When February rolls around, and Valentine's Day nears, we give extra attention to the amazing pump inside that circulates blood 100,000 times a day and sustains our hopes and dreams quietly and almost effortlessly. The Go Red for Women campaign, now coupled with a Go Red for Men campaign (which I chair locally to support education and testing for our women) raises awareness to beat America's number one killer.
In fact, heart disease still kills more women than all cancers combined. Women aren't just "men with smaller hearts," so it's important differences in heart health and disease are important to share.
1. Women develop advanced heart disease about 10 years later than men.
Most premenopausal women are relatively protected from heart attacks, and advanced disease before age 50 or so is uncommon unless there is smoking, diabetes, or a genetically high cholesterol. Unfortunately, the rapid rise in obesity and the conditions that accompany it — like increased blood pressure, blood sugar and cholesterol — are leading to earlier presentations of serious heart disease.
2. Atherosclerosis is different in women.
Women tend to have more diffuse plaque, whereas men have more focal "sausage link" lesions. This may make the disease more difficult to diagnose by stress testing, and even by coronary angiography.
3. Certain heart diseases cluster in women.
Spontaneous injury to heart and carotid arteries, called dissections, are rare, but are much more common in women, particularly before menopause. Hormonal differences are suspected as an explanation for this. Furthermore, a dramatic stress-heart syndrome that mimics a heart attack (Taku-Tsubo Syndrome) is much more common in women.
4. Chest pain is complex in women.
One the one hand, fewer women seen with chest pain have the focal and severe narrowings cardiologists associate with heart disease. On the other hand, women seen in the hospital with chest pain have a higher mortality than men, in part because they are, on average, 10 years older and have other disease conditions. Atherosclerosis of small arteries, dysfunction of the lining of the arteries (endothelium), and spasm of the arteries like a Charlie horse are all possible causes of chest pain without focal blockage.
5. Symptoms in women with heart disease may differ by race.
The Women's Ischemia Syndrome Evaluation (WISE) is funded by the NIH and has provided many insights on women and the presentation of heart disease. In an analysis of women with suspected heart disease, black women more commonly described stomach symptoms compared with white women, while white women more frequently reported chest pain; rates and severity of blocked arteries did not differ by race, but mortality was nearly double in blacks. Atypical presentations may be a barrier to timely diagnosis and treatment.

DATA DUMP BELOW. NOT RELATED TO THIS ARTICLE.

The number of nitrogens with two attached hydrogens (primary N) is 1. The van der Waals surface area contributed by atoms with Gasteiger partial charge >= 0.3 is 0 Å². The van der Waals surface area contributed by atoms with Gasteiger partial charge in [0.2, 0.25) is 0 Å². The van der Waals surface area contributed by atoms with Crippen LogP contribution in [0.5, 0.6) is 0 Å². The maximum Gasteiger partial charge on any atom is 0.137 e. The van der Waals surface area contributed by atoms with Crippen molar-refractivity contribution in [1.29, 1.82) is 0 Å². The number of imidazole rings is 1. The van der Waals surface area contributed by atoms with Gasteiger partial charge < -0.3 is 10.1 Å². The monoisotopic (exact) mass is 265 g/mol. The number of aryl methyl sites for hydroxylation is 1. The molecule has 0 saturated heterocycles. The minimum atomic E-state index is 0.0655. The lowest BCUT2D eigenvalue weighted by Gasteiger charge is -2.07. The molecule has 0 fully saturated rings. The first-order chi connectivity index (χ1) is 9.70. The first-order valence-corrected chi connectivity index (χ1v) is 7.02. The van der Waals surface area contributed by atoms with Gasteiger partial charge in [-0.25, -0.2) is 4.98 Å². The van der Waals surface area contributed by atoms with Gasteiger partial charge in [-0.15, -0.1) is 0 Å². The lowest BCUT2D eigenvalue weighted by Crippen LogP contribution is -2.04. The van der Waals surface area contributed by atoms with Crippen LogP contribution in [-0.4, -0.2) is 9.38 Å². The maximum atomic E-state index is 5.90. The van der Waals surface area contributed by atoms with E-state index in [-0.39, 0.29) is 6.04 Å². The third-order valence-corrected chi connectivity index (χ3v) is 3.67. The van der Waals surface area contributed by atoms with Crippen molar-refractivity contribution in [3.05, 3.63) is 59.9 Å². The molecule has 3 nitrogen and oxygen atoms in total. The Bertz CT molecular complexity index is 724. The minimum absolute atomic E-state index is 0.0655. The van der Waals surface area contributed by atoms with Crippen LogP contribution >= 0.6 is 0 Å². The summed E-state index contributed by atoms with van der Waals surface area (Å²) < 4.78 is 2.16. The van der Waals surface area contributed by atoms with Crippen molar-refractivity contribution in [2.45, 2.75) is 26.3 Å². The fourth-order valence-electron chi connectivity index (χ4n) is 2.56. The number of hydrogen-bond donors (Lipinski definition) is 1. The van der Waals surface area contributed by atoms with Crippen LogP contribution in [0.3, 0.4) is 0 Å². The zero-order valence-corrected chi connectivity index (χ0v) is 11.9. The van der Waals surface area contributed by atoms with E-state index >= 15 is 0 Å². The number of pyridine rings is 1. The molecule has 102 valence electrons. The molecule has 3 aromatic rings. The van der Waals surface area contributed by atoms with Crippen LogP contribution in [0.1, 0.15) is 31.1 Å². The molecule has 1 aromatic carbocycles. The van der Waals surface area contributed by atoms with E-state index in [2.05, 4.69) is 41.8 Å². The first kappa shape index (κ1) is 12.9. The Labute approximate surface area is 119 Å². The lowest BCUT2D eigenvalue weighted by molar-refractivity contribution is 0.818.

6. Women are more likely to get a psych diagnosis.
When physicians were presented with heart symptoms in men and women, women were twice as likely to receive a mental health diagnosis as men. Any suspicious symptoms in women over age 30 must be investigated for coronary artery disease.
7. Women's hearts are evaluated more slowly than men.
When over 5,000 emergency medical service runs for patients with suspected heart disease were analyzed, women were more likely to have a delayed evaluation. The authors pointed out that women are more likely to delay calling 911, have more complex medical problems when seen (as they tend to be older), and have worse outcomes.
8. Women fail to follow up with visits.
Women with heart disease generally need at least an annual office exam, but often fail to do that. In a study of this issue, the main reasons for failing to follow up were skepticism over the diagnosis, dealing with more pressing health issues, and being the one responsible for making the appointment. More active involvement of family and medical offices was urged.
9. Angina is serious in diabetic women.
When women with heart disease were followed for 13 years, women with diabetes and angina chest pain had a 3- to 4-fold increased risk of dying compared with women who had diabetes but no angina (chest pressure on exertion). Chest pain must be investigated in women, particularly if diabetic.
10. Women's symptoms may differ.
In addition to classic angina, women may suffer dizziness, nausea, sweats, flutters, paleness, anxiety, fatigue, stomach pain, or shortness breath as symptoms of heart disease.
Heart disease is preventable through a lifestyle that's free of smoking and rich in plant-based foods, movement, stress management, sleep, love and support, and even some regular wine. Adopting all of these habits can lower the risk of heart attack by almost 90% and stroke by 60%.
Early identification of heart disease with coronary artery calcium scoring in proper candidates may allow implantation of therapies to halt and reverse heart disease. It's within our grasp to transform Go Red for Women into a celebration of dramatically lower heart disease rates and deaths. If not now, when?